'Freedom 251' fraud: Police hunt for other directors
After arresting Mohit Goel, Director of Noida-based Ringing Bells Pvt Ltd, police said they were searching for four more directors of the company that launched the world's cheapest smarphone
The The Freedom 251 smartphone. Pic/IANS
Ghaziabad: After arresting Mohit Goel, Director of Noida-based Ringing Bells Pvt Ltd, police said they were searching for four more directors of the company that launched the world's cheapest smarphone.
Goel was detained late on Thursday after an FIR was filed by Ghaziabad-based Ayam Enterprises, alleging that Ringing Bells defrauded it of Rs 16 lakh.
"We are trying to arrest four other directors -- Anmol Goel, Dharna Garg (Mohil Goel's wife), Ashok Chadha and Sumit Kumar -- named in the FIR," Superintendent of Police Salman Taj Patil told IANS.
As news of Goel's arrest emerged, several other distributors reached the police station, describing their suffering at the hands of the company, the official said.
In the FIR, Ayam Enterprises claimed it was persuaded by Goel and other company officials to take up the distributorship of "Freedom 251" (costing less that $4) smartphones in November 2015.
In India, each phone was to cost Rs 250.
"We paid Rs 30 lakh to Ringing Bells through RTGS on different occasions. But it delivered us product worth Rs 13 lakh only. Upon follow-up, we could get products plus money totalling Rs 14 lakh," the company said.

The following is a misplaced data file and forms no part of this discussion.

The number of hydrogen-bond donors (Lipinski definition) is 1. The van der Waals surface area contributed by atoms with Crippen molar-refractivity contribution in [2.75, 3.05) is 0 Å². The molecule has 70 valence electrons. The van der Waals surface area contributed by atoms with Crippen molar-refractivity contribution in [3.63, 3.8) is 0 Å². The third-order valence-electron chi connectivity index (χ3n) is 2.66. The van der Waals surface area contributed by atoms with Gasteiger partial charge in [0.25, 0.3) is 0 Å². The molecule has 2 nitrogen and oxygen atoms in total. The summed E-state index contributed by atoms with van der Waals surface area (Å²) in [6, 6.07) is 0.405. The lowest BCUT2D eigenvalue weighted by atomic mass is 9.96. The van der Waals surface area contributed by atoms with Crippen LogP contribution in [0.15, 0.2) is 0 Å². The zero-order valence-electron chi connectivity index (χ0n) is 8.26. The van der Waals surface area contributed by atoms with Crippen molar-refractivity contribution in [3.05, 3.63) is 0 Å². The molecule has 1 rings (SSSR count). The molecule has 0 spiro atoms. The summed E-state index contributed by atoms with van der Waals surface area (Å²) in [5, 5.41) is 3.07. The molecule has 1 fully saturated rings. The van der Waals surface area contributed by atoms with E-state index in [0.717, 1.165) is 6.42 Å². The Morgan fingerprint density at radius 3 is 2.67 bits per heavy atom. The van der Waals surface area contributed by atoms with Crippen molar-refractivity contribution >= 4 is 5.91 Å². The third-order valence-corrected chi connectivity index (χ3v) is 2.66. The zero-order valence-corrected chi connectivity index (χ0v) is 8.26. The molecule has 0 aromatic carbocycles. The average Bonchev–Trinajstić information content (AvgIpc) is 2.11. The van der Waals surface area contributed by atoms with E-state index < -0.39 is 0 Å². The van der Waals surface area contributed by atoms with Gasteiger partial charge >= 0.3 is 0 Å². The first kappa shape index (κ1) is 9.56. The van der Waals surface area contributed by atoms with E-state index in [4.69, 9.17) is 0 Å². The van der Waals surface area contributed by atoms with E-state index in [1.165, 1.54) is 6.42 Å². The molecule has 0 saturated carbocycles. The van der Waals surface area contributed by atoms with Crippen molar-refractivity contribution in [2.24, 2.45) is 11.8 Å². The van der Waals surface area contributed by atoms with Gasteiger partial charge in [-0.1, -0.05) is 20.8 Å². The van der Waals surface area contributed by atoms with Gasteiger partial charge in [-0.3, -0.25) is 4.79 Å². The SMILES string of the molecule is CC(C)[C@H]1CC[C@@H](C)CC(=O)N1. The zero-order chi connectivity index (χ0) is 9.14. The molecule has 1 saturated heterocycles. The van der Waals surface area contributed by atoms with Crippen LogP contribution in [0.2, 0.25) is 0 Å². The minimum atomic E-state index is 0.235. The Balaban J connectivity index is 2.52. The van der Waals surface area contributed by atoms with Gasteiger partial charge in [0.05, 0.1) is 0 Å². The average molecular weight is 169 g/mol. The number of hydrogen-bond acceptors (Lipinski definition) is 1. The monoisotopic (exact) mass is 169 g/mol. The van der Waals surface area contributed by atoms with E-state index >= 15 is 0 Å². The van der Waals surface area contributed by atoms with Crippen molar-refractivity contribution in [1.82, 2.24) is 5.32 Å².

According to Akshay Malhotra, one of the distributors of Ayam Enterprises, Goel contacted him two years ago to become the clearing and forwarding (C&F) agent for his products.
Malhotra paid Rs 30 lakh to Goel in four instalments but Goel did not supply the consignment even after the promised delivery time lapsed.
After much persuasion, Goel supplied the first consignment of mobile phones, called 'Freedom 251', worth Rs 8 lakh. After finding them substandard in quality, Ayam Enterprises returned them to Ringing Bells.
Ayam Enterprises was later forced to accept power banks and LFD bulbs from Goel in place of mobile phones, Malhotra claimed.
After registering the FIR under sections 420, 406, 467, 468, 471 and 120 (b) of the Indian Penal Code, police arrested Goel from his residence at ATS Towers at Indirapuram on Thursday.
A report in TeleAnalysis, a leading news portal on the telecommunication and technology industry, claimed in December that Ringing Bells owners had shut down the company and opened a new firm, MDM Electronics Private Ltd.
Ringing Bells later refuted these charges.
After announcing that it had delivered 5,000 'Freedom 251' smartphones to customers in July last year, Ringing Bells said it would deliver 65,000 more to those who had booked the device in cash on delivery (COD) mode.
After that, no new numbers were shared. The company has since forayed into making TVs and other smartphones, burying the Freedom 251 dream.
The company in mid-February last year had planned to deliver 2.5 million handsets before June 30. Ringing Bells received mammoth -- over 70 million -- registrations before its payment gateway crashed.
The world's cheapest phone made a splash across the globe, with almost every big media house writing about the "miracle device".
Doubts were initially raised over Ringing Bells' handset after some experts said no smartphone could be manufactured for less than Rs 2,000.